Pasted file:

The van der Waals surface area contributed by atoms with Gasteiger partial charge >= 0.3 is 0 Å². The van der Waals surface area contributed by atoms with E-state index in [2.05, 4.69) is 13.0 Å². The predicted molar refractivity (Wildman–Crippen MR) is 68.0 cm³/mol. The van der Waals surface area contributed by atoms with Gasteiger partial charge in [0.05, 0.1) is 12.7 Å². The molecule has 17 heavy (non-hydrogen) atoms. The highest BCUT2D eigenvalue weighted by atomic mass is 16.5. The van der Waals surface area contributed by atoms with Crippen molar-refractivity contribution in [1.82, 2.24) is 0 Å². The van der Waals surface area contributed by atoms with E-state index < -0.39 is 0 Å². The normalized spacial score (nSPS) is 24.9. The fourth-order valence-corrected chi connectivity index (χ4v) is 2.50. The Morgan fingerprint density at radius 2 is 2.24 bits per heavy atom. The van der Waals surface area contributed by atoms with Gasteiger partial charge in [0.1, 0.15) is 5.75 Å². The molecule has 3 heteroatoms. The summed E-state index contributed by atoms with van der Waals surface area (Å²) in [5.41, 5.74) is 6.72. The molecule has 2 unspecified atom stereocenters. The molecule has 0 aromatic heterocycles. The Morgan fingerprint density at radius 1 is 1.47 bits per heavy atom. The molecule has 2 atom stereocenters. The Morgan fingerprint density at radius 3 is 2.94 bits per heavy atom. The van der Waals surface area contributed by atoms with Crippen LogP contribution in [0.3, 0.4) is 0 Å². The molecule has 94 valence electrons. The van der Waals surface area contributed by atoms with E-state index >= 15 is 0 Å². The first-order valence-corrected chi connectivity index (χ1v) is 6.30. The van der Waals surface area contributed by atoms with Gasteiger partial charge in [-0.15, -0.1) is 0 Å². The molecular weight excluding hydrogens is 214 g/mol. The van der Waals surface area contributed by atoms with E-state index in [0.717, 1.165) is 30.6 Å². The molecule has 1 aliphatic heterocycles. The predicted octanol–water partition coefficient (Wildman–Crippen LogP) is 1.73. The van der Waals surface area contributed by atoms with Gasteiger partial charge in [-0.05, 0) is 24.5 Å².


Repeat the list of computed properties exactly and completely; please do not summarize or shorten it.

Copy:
The van der Waals surface area contributed by atoms with Gasteiger partial charge >= 0.3 is 0 Å². The van der Waals surface area contributed by atoms with E-state index in [2.05, 4.69) is 13.0 Å². The predicted molar refractivity (Wildman–Crippen MR) is 68.0 cm³/mol. The van der Waals surface area contributed by atoms with Gasteiger partial charge in [0.05, 0.1) is 12.7 Å². The molecule has 17 heavy (non-hydrogen) atoms. The highest BCUT2D eigenvalue weighted by atomic mass is 16.5. The van der Waals surface area contributed by atoms with Crippen molar-refractivity contribution in [1.82, 2.24) is 0 Å². The van der Waals surface area contributed by atoms with E-state index < -0.39 is 0 Å². The normalized spacial score (nSPS) is 24.9. The fourth-order valence-corrected chi connectivity index (χ4v) is 2.50. The Morgan fingerprint density at radius 2 is 2.24 bits per heavy atom. The van der Waals surface area contributed by atoms with Gasteiger partial charge in [0.1, 0.15) is 5.75 Å². The molecule has 3 heteroatoms. The summed E-state index contributed by atoms with van der Waals surface area (Å²) in [5.41, 5.74) is 6.72. The molecule has 2 unspecified atom stereocenters. The molecule has 0 aromatic heterocycles. The Morgan fingerprint density at radius 1 is 1.47 bits per heavy atom. The molecule has 2 atom stereocenters. The Morgan fingerprint density at radius 3 is 2.94 bits per heavy atom. The van der Waals surface area contributed by atoms with Crippen LogP contribution in [0.3, 0.4) is 0 Å². The molecule has 94 valence electrons. The van der Waals surface area contributed by atoms with E-state index >= 15 is 0 Å². The first-order valence-corrected chi connectivity index (χ1v) is 6.30. The van der Waals surface area contributed by atoms with Gasteiger partial charge in [-0.15, -0.1) is 0 Å². The molecular weight excluding hydrogens is 214 g/mol. The van der Waals surface area contributed by atoms with E-state index in [0.717, 1.165) is 30.6 Å². The molecule has 1 aliphatic heterocycles. The predicted octanol–water partition coefficient (Wildman–Crippen LogP) is 1.73. The van der Waals surface area contributed by atoms with Gasteiger partial charge in [-0.05, 0) is 24.5 Å².